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Divorce and credit card debt consolidation

Divorce Assets, Credit Card Liabilities, and Debt Consolidation

The mix of two difficult crises – divorce and debt – can multiply the potential disastrous effects of each. Yet, perhaps without much surprise, the two are indeed often seen together or are precipitous of one another.

When debt spills over the brim and affects your marital life, suddenly more than one troubling concern is on the line. Dealing with the debt alone is a monumental undertaking, aided by the support from friends and family, but the additional burden of looming separation or divorce adds dramatic complications.

Opposite the chain of events of financial debt leading to divorce,  there is also the condition of certain or impending divorce causing missteps with credit and credit card debt.

When dealing with either chain of circumstance, it is important to first know how your situation intersects with the laws of the jurisdiction applicable to you.  Research the laws of your state to see how your marital situation will affect judgement of responsibility for outstanding debts, whether you are living together, living apart, legally separated, or have filed for divorce with a myriad of accompanying circumstances.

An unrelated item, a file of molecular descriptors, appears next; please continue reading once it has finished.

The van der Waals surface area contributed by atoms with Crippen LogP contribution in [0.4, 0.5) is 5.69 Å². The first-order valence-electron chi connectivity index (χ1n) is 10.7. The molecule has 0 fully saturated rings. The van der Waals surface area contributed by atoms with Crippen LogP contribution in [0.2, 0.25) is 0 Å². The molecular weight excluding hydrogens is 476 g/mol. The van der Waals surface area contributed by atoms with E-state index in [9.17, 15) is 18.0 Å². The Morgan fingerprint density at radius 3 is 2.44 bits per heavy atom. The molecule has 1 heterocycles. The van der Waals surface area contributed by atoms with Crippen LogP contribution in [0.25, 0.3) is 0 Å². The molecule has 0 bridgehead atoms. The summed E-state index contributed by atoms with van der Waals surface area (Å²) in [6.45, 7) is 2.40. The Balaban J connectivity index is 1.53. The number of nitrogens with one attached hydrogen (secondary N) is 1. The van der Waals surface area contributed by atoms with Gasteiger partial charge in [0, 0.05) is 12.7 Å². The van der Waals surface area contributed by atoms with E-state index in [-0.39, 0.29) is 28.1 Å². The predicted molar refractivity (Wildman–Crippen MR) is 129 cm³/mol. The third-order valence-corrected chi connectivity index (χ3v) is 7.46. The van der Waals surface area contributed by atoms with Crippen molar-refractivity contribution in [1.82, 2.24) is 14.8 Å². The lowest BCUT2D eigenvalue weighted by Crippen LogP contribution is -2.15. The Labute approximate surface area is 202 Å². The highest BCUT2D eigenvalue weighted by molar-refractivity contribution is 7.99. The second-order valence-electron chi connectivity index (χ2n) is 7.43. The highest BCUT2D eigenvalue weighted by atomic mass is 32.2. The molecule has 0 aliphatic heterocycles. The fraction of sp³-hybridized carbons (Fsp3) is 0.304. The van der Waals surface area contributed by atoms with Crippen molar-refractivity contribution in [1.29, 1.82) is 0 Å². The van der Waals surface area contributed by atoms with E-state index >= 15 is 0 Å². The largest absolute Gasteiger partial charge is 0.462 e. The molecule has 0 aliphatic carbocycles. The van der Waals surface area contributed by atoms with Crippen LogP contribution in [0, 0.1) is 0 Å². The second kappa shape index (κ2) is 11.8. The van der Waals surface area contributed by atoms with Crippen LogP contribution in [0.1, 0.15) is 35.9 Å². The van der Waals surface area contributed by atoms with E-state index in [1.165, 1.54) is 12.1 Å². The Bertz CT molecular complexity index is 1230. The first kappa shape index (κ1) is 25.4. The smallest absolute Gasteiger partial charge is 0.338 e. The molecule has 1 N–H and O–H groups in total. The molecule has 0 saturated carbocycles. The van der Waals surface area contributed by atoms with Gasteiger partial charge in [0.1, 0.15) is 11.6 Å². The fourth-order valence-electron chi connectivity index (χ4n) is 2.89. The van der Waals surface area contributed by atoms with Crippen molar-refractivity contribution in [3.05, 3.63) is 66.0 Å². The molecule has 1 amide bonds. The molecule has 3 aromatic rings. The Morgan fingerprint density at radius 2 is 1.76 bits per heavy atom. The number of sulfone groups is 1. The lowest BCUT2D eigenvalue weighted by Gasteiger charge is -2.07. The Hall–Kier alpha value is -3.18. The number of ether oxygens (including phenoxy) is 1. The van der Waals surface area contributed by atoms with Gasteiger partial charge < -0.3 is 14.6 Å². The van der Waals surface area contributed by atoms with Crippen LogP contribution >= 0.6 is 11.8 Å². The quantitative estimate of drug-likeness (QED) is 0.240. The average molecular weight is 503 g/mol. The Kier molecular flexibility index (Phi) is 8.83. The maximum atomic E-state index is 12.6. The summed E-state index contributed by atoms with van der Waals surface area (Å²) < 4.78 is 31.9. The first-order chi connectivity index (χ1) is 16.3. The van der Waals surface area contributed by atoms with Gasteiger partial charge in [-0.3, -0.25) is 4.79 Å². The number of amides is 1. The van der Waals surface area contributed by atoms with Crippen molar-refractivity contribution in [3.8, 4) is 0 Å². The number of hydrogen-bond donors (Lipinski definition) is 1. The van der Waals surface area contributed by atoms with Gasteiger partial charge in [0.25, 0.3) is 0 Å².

It is important not to make assumptions of who owns responsibility for what debts simply by what seems right to you. The matter is complicated by issues of when the debt was created, under whose name or names, what the status of the marriage was at that point in time, or whether a business entity was involved.

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Making a Move to Consolidate Credit Cards

The first priority is to handle any pursuit of debt consolidation loans with the ends in mind. It should go without saying but is reemphasized here that dealing when with debt, especially a step such as to consolidate credit cards, and other unpleasant situations should be approached in a grown up manner, attending to the facts of the matter and pursuing a positive outcome.

As emotions can obscure good judgement, it is important to stop blaming each other for his or her spending habits and past debts. The aim is not to fix the past but to plan for a new future. Lastly, don’t let debt become an impasse when children are involved, which could complicate the situation even further.

Contacting a debt counselor when not in a volatile state and forging a plan to move forward and assign steps to be taken can become the light at the end of the tunnel.

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